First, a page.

Why Executive Participation Is Needed In Freight Management

Written by Neal Willis
     

Freight_Meeting_With_ExecutiveMuch of the freight management process involves communication and relationship building. Especially for companies that operate in several geographic regions with multiple locations, freight management can be challenging. A centralized freight management policy can help to overcome some of the challenges.

 While staying away from day-to-day operations, the involvement of “C” level executives with freight management policy and key decision-making allows for a more holistic approach to freight management where the company’s leadership can best align strategic business goals with the goals of the transportation department keeping the organization moving forward as one unit in synchronous harmony.

Freight management is not just about lowering and controlling cost and improving operational efficiencies. Freight management is also about building relationships with carriers, vendors and customers and, at minimum, meeting the respective expectations of each. While they are often challenged with making new contacts and building new connections, shippers are constantly obliged to nurture and grow rapport with existing vendors, carriers and customers alike. The relationship building piece is one of the most important aspects of freight management, yet it is one of the most difficult parts to measure for effectiveness in terms of dollar value and cost. It’s fundamentally impossible to place a dollar value on relationships and customer retention and satisfaction levels, however, you can quickly add up the costs when something is missing, such as not having a relationship with a carrier who can cover last minute load requests for key customer shipments.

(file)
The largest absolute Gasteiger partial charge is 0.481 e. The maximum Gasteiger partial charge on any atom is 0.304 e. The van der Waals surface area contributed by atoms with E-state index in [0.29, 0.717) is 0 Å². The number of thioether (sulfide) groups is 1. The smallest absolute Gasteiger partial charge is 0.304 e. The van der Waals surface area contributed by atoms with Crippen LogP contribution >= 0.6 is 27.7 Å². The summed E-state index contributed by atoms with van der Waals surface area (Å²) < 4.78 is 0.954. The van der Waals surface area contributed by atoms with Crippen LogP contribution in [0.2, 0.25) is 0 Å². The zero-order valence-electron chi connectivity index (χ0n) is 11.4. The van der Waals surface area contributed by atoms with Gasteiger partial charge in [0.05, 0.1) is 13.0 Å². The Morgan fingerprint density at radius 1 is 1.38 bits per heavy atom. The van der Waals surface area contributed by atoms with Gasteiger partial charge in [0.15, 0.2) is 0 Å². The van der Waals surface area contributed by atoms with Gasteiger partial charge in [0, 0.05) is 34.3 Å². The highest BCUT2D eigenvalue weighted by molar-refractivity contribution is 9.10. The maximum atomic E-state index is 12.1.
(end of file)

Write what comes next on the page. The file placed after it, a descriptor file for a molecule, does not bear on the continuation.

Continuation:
Meeting_With_ExecutivesOften times, freight transportation is viewed as an area that’s not within the “C” level executive’s wheelhouse. It is commonly associated with the purchasing or traffic department, and is left up to only the purchasing or traffic manager to handle, which isn’t always a bad thing. However, this can be a problem if there is no emphasis placed on the long term aspect of freight management and the relationships being built amongst businesses and customers.

Unfortunately, people often look at only short term costs and fail to see the long term, intangible rewards and benefits of the relationship with a freight management company. Just as customer satisfaction levels are tough to gauge, so are the long term cost advantages of partnering with a freight management company. Choosing the right 3PL or freight transportation management company can be one of the most challenging issues that shippers face. Quite frequently, companies fail to recognize the importance of freight management as a key business function that affects every aspect of a business, from accounting to customer service, making it the chief reason why more executives need to get involved with their company’s freight management.

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